One curious thing is that I had never thought that the NT versions would become what Windows is now. Although 3.x and 95 were ridiculously unstable and would throw GPF and BSOD at me numerous times, they were the best OSes I ever used until I was presented to OS X Snow Leopard.

Actually, when I was at university, the computer room had macs running Tiger or Cheetah (?). I remember because the UI was Aqua. No Windows computers there for some unknown reason. I can’t remember now which iMac was there.

And two years ago when I was increasingly angry with Windows 10 changes and automatic updates, a wave of nostalgia struck me, I started doing VMs of old Windows versions and hey presto, here am I now. I’m feeling an old grumpy man now.

"Design isn't just what it looks like and feels like. Design is how it works."
JOBS, Steve.

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Reply 9 of 11, by jesolo

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The first time I was exposed to Windows NT, was one day at my mother's work (a travel agency) in the mid-90's where one of the workstations were running Windows NT 3.51 and I had to sort out some connectivity issue (think it was with a mouse). However, since it looked just like Windows 3.1 (in terms of the Program Manager), that was it.
I never worked on Windows NT again (in a Corporate environment) until mid 2001, when I went to work for a company where most of their workstations were still running Windows NT4.0. However, they soon upgraded their hardware & operating systems to Windows 2000. From a Corporate experience, I really liked Windows 2000.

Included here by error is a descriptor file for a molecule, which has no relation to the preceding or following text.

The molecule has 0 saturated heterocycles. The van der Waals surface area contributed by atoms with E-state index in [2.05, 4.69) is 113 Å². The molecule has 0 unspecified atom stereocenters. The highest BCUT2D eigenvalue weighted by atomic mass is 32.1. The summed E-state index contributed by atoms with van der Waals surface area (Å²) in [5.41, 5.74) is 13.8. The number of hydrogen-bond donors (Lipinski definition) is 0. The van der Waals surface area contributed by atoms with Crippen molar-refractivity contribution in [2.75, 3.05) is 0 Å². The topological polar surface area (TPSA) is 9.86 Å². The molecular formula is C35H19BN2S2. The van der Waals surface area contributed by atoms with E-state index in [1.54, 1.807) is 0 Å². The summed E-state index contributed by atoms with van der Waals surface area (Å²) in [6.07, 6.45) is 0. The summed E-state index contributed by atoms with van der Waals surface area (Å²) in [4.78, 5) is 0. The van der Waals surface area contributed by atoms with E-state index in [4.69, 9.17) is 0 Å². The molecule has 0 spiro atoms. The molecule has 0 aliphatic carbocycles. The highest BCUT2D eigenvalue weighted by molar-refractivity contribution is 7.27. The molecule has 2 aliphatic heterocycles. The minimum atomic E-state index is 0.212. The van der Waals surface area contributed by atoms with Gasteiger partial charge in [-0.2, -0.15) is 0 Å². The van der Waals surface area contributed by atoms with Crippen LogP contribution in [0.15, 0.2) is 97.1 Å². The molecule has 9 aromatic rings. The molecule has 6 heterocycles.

Probably around 1993 or 1994, my father bought Windows 3.1 and we installed it on his computer (was an AMD 386DX-40 with 4 MB of RAM). However, since most of the software we had (and games we played) were DOS based, it just became a "gateway" for my father & mother to play Solitaire and Minesweeper on.

My first computer was a Cyrix 486DLC-40 which I bought in December 1993 and I initially just installed DOS 6.22 on it. Although I also later on installed Windows 3.1 on it. I hardly ever used it, since I had no Windows based software to run on it. I mostly played games on that computer and used it for Word processing during my study years (I used MS Word 5.0 for DOS). Even after Windows 95 came out in August 1995, I stuck with MS-DOS/Windows 3.1 for some time, due to the fact that you couldn't really run any Windows 95 games properly with my hardware.
It was only in late 1997, after I upgraded to a Pentium 166 MMX, that I installed Windows 95. Initially, I had some instability issues, but eventually managed to sort those out as newer drivers & OEM Service Packs came out.

About a year earlier (in April 1996) I "won" a copy of OS/2 Warp 3 Connect (with the Red Spine) at a computer shop that was running a promotion that particular day. I was there that day to buy a game (I can recall the date, because I still have the game with the invoice).
I then played around with OS/2 a bit and found it very interesting, but ultimately, due to the same reasons as with my Windows 3.1 installation, never installed it on my computer (my 486DLC was also very slow running OS/2).